In a recent Financial Times column, Sarah Gordon was right to take the Garrick Club to task, not just on its second vote to refuse women members but on the most disingenuous of explanations about why some members think such an exclusion is harmless. Work is never discussed or business conducted at the club, they told her; it is verboten.
It’s a lame justification because, as Ms Gordon points out, there is no interdiction on making friends — forging the social bonds that increase trust and create comfort when it comes to hiring, promoting and dealmaking. And through the magic of “six degrees of separation” (or four degrees, as Facebook now reports), those bonds reverberate across social distance and pay off at work, whether the boss is a member of the Garrick or not.
Any single organisation can strive to operate as a meritocracy but no business is an island. We all live and work in a vast network of relationships that criss-crosses companies, industries, for-profit and non-profit sectors, and leisure pursuits.
People whose ties reach and connect across these various interstices profit — they get jobs, promotions, higher pay and, often, better ideas as they can cross-pollinate.
Much of the global business and professional elite remains visibly male-dominated, with the senior women executives disproportionately concentrated in support functions like HR. This we know. Gender-segregation in our extracurricular activities, however, remains the dirty little secret of “second-generation bias”, the name often used to describe that intangible “something in the water” that continues to produce unequal gender outcomes despite no outward intent to discriminate against women.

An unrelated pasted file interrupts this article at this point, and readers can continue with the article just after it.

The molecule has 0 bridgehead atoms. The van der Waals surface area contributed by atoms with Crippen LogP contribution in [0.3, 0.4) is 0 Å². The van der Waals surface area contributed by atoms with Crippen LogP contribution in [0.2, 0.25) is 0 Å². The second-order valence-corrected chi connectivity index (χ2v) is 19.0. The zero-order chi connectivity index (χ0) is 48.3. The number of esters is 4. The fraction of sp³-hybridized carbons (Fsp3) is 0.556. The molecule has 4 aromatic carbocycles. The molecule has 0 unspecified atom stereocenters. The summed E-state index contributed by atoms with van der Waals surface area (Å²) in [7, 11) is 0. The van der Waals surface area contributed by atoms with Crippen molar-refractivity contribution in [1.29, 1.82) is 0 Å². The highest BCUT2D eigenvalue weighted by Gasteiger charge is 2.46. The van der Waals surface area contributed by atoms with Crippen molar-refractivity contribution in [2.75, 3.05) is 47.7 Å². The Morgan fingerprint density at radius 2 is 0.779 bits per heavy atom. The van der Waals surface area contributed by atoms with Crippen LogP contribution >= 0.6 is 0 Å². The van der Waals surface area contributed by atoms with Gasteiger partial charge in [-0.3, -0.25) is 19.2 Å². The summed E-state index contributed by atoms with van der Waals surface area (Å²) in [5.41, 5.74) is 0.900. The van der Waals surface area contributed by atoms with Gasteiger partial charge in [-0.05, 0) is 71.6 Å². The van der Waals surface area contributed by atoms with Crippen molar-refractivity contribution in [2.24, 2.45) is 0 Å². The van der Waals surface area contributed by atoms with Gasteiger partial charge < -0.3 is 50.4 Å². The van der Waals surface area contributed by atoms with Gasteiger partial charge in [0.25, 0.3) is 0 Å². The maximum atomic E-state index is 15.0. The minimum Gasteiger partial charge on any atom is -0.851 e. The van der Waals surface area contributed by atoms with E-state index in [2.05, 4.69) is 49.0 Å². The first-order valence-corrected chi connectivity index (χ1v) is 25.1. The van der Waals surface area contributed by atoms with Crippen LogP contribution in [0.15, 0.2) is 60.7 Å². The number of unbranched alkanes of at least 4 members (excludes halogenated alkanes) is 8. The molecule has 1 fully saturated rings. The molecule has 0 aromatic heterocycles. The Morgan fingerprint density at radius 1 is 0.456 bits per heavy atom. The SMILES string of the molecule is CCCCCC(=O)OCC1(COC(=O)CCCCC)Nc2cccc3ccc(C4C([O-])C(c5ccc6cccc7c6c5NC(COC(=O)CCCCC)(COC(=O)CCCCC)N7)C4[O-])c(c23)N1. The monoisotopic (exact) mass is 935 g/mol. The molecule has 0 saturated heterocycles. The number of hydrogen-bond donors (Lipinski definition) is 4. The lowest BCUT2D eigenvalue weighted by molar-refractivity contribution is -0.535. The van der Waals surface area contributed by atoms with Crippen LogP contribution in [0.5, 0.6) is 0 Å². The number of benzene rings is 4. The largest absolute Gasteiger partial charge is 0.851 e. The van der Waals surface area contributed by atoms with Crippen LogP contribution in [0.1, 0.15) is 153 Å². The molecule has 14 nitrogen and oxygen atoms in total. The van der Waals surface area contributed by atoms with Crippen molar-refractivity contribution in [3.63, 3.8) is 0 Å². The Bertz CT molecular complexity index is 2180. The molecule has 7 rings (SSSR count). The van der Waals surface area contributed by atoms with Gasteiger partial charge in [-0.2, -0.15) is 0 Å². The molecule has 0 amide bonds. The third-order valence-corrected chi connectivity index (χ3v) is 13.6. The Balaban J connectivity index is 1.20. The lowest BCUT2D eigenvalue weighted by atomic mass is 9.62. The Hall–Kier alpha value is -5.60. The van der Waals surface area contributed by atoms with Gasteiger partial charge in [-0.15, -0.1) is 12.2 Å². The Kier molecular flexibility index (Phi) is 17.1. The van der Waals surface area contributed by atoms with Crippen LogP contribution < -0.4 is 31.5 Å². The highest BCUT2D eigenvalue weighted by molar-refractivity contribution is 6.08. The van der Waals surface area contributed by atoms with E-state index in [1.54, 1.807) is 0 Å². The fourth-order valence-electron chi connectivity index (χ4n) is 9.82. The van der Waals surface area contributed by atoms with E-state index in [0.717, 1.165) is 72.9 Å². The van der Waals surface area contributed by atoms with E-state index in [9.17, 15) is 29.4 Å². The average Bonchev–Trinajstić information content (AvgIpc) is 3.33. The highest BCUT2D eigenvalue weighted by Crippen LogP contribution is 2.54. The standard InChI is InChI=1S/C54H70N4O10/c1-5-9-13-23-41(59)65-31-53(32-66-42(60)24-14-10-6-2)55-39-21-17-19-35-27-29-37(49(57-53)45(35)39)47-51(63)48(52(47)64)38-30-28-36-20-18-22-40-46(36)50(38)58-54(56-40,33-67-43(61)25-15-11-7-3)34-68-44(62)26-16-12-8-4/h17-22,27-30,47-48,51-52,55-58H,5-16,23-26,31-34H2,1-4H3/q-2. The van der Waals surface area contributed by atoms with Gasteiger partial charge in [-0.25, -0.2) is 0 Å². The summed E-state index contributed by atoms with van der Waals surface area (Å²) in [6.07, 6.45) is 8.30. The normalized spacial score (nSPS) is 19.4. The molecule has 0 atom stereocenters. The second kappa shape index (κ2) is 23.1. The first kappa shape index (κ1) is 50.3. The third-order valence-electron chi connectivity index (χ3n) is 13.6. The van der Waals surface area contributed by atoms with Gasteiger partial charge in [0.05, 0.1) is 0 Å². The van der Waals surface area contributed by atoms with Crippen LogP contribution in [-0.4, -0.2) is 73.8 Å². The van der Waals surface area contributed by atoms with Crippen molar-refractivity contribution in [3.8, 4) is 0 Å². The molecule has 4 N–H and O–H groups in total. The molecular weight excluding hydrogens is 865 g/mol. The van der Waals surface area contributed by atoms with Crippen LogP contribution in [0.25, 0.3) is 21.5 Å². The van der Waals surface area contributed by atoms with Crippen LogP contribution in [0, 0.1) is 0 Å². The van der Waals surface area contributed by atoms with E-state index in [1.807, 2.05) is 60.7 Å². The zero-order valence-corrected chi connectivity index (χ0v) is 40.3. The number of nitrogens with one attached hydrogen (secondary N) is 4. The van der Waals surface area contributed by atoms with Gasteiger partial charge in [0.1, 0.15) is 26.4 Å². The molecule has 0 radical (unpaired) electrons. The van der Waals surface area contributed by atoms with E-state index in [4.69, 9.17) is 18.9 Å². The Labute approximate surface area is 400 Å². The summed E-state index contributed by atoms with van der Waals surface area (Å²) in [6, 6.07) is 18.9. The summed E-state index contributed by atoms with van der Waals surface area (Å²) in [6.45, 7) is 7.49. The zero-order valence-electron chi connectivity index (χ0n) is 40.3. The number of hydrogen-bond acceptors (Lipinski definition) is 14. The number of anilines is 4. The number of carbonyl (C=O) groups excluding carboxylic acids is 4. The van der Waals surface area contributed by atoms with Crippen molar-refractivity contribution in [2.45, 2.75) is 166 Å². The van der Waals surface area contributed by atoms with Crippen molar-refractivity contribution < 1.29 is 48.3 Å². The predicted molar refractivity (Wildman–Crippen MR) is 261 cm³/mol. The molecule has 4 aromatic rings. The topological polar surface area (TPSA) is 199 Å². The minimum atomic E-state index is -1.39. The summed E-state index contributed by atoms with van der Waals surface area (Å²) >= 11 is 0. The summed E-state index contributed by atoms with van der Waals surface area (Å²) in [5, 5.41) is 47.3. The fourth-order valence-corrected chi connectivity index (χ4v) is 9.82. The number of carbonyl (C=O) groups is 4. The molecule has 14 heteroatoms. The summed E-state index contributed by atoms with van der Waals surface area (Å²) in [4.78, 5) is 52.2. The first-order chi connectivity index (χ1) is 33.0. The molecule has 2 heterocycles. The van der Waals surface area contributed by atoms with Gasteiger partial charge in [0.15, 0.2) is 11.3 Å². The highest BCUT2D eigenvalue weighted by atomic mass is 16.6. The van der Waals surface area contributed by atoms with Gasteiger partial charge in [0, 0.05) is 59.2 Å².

Here’s how it works. Years ago I conducted a study to look at gender differences in workplace networks. When I compared men and women in similar jobs, many of the expected differences washed out. But one was highly significant and consequential. Men were much more likely than women to turn to the same people for work-related advice and conversation as they did for socialising outside of work.
By contrast, women were statistically more likely to have what I called “functionally differentiated” networks: they turned to different people for work and play. Sometimes this was by conscious choice. Rarely was it harmless. People with overlapping job-related and social networks tended to be more central in the organisation’s informal webs of information exchange and influence. They had more clout.
Similar scenarios continue to play out, with real consequences for women.
When Harvard Business School’s Boris Groysberg and Deborah Bell teamed up with executive search firm Heidrick & Struggles to study the gender dynamics of corporate boards, they found that token women often fail to be influential because they are consistently excluded from an informal network that discusses issues of import outside the board meetings, in gatherings such as golf games and private dinners.
The academics also studied the personal pursuits and extracurricular activities of the same board directors. Not surprisingly, the results broke by gender: a greater percentage of women than men named arts and culture, philanthropy and community service as outside interests, whereas a greater percentage of men than women named “sports and fitness” as an interest.
And among those interested in sports, the percentage of male directors who played golf (40 per cent) was twice that of female directors who did (20 per cent).
Whatever their origin, what is important about these personal interests is that they are most often cultivated in organisations such as non-profit boards, civic groups and sports clubs. In such groups, one’s private thoughts are more likely to be shared with a member of the same sex than would be the case at work, sociologists have demonstrated.
Business is and always has been based on trust, and trust requires both common ground and a setting in which it can be nurtured. Shared membership in an elite club is one form of common ground, certainly not the only form, but a powerful force in forging friendships, shaping opinion and creating shared understanding.
Copyright The Financial Times Limited 2015 (registration required).